Friday, December 26, 2008

Scandal at the Whau Hotel

Updated 26 December 2013.

David Henderson (senior) was hotelkeeper at the Whau from c.1864-1868. Backed up by Thomas Henderson of Henderson & MacFarlane and Henderson's Mill fame (his brother), he later became involved in the flax industry. The following concerns "criminal intimacy" between his son, also named David, (aged 14-15) and a servant girl 6-7 years his senior.

Evening Post, 19 May 1879
DIVORCE COURT. This Day. (Before their Honors the Chief Justice, Mr. Justice Johnston, and Mr. Justice Williams.) DECREES ABSOLUTE.

HENDERSON V. HENDERSON. This was an application for a rule nisi from Auckland. Mr. Bell, who appeared for the petitioner, stated that his client was married to the respondent at the Thames twelve years ago, he being then only 15 years of age. Petitioner was forced into the marriage owing to his having seduced the respondent, but he only lived with her for a night and a day after the marriage, and did not see her again until 1872, when he began to correspond with her. For some time past petitioner had been aware that respondent had been living with a man named Flynn, at Tairoa.

David Henderson deposed that he was a miner at the Thames, and was 26 years of age. In 1867 he was living at the Whau, Auckland, with his parents, who were hotelkeepers. He was then at school, and was between 14 and 15 years of age. The respondent at that time was a servant in his father's house. She was about 21 years of age. He had been criminally intimate with her before they were married, and she told him that in consequence of their connection she was enceinte. About five months after their intimacy respondent left Henderson's house, and went into service at the Red Lion Hotel at Auckland. He saw her there, and she said he was the father of her child, and asked him to marry her. The girl's aunt also asked him to marry the respondent, which he did on September 5, 1867, the Rev. Warlow Davies being the officiating minister. Witness had nothing to do with getting the marriage license, and the other parties looked after it. He did not tell his parents that he intended to get married, nor did he sign any certificate as to his age.

Mr. Justice Johnston — I cannot understand how any clergyman could go through the process of marriage between a boy of 15 and a girl of 21, without having a certificate of the date of the boy's birth.

Henderson's examination continued — A child was born three months after their marriage. He stayed with his wife on the night after they were married, but on the following day he went home to his parents at the Whau. He had had nothing to do with her since. He had no income when he married, and was only a school-boy at the time. About a week after the marriage he suspected that he had been "drawn into it." After the marriage the respondent went into service and maintained herself. His parents found out about the marriage three days after it had taken place, and condemned it. Respondent never claimed witness as her husband after they separated.

Mr. Bell submitted that the only object of the respondent in getting petitioner to marry her was to cover her shame, as she could not possibly expect to be supported by a boy 15 years old.

Henderson continued — He went to the Thames in 1869, and worked there as a miner until lately, but he was not in a position to support a wife until 1872. Witness further stated that he had heard that his wife had been married to Flynn. He made proposals to her in 1872 to go and live with him, but she declined to do so. He did not then know that she had misconducted herself. On 23rd September, 1872, he received a letter from the respondent, in which she said : — "I would not advise you to come down here, and I hope you will stay where you are and get steady work. Davy, I would like to see you very much, for I have a great lot to say to you which I cannot write as I am no scholar. I want to ask you one thing, Davy, and I hope you will answer me truthfully; I want to know whether you love me as you did before we were married or not, or if you have seen anyone else that you have liked better than me. If you have don't be afraid to say so, for you are but young yet, and you will see a great difference in me, for I am sure I look ten years older than I was when I was married. Remember I will be an old woman and you will be a young man, and, Davy, if you think you would change your mind in years to come, for God's sake do not let us go together, for no one knows but God and myself what I have gone through, and it was all for you. I would sooner work on my knees, and beg from door to door with my child all my life, than go through the same trouble that I have gone through these last three years. If you still love me as you did once, and it is God's will that we go together, I will do my duty to you as I would have done at first had you been true to me."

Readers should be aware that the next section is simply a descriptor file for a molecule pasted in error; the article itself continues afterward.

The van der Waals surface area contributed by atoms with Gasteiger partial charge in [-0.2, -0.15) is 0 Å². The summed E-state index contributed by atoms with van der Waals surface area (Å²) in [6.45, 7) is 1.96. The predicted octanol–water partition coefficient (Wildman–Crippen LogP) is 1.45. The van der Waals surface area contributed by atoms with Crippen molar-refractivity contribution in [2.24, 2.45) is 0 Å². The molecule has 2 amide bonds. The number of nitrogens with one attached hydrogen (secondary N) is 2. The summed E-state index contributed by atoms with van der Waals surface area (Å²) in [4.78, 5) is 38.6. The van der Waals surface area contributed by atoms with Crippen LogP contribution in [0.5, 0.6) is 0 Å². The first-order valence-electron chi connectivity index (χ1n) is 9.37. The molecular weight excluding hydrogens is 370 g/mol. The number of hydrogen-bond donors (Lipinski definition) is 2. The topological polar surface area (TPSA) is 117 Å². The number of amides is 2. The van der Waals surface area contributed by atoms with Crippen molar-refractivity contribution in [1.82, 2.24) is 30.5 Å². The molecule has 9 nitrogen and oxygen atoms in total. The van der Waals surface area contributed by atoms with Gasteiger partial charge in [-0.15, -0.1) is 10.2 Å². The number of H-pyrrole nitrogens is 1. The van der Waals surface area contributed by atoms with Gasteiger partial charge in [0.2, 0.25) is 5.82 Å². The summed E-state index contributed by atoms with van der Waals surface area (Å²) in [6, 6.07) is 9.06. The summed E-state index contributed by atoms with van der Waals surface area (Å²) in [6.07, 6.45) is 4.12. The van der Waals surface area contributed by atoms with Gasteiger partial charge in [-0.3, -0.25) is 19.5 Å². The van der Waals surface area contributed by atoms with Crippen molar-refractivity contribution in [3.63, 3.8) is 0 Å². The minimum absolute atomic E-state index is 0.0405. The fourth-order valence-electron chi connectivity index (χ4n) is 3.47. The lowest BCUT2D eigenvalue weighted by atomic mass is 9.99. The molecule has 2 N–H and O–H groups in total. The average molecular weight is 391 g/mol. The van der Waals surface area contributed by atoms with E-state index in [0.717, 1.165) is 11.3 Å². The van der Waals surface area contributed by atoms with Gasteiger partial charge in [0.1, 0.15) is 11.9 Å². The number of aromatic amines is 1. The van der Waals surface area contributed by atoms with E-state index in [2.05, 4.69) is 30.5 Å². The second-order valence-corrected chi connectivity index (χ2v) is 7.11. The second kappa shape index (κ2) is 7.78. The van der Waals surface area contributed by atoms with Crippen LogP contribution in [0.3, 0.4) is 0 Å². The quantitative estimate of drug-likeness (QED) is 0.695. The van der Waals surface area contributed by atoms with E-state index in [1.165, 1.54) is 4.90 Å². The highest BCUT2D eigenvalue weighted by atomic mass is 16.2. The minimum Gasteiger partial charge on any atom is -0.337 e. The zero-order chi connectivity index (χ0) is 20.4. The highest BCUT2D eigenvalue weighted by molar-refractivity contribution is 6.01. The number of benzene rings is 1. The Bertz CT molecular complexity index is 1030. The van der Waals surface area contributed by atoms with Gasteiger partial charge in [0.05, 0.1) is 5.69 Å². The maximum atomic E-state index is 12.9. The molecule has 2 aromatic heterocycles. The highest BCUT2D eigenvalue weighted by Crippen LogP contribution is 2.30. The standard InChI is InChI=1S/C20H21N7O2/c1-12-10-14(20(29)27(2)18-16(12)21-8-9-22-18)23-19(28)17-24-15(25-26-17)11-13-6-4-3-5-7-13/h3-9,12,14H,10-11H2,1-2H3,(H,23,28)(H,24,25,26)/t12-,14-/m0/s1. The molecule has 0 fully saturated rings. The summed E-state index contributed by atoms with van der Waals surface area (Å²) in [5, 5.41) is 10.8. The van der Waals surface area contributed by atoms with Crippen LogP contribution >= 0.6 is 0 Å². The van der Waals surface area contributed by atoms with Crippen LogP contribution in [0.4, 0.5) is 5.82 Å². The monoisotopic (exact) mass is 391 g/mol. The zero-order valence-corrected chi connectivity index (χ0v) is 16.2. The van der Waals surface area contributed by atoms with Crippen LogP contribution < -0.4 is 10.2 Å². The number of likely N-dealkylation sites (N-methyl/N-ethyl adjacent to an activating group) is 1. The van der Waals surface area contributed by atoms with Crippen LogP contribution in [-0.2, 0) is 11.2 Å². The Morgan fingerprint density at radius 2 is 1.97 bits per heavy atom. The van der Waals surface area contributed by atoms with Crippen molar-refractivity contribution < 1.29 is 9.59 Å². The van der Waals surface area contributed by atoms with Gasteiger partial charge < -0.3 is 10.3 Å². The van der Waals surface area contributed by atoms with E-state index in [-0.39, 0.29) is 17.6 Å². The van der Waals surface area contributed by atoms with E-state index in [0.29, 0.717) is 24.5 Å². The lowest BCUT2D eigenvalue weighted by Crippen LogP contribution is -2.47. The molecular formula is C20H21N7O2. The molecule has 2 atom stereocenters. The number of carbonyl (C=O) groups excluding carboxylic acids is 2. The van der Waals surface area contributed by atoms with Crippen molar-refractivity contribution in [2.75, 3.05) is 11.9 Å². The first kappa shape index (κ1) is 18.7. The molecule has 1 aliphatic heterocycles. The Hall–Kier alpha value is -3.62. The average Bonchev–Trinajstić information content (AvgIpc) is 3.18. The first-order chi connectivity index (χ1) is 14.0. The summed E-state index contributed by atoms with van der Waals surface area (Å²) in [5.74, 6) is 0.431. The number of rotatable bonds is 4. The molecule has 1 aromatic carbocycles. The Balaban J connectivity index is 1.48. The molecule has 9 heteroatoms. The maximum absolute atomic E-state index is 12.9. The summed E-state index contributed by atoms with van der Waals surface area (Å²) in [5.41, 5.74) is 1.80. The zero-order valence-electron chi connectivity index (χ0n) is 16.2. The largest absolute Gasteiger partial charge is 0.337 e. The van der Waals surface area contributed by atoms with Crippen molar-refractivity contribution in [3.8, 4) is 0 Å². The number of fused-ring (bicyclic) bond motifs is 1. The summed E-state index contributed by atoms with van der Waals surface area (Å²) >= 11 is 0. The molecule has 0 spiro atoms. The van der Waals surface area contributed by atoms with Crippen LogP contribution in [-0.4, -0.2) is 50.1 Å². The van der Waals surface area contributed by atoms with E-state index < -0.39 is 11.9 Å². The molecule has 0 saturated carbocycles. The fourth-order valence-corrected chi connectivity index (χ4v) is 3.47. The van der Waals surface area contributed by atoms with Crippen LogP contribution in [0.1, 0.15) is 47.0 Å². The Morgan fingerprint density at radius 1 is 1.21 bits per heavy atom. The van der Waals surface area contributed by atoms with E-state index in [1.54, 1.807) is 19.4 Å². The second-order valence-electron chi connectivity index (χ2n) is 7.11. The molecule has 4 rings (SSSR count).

On the 20th of October, 1872, petitioner received another letter from the respondent. It was to the effect that since she had last written she had changed her mind, and had taken a solemn oath never to live with him again. She asked him never to trouble himself about her again, and if he wanted to marry anybody else she would never stand in his way. The last two years respondent and Flynn had been living together as man and wife, and they had two children living with them. Rule nisi granted, to be made absolute in three months.

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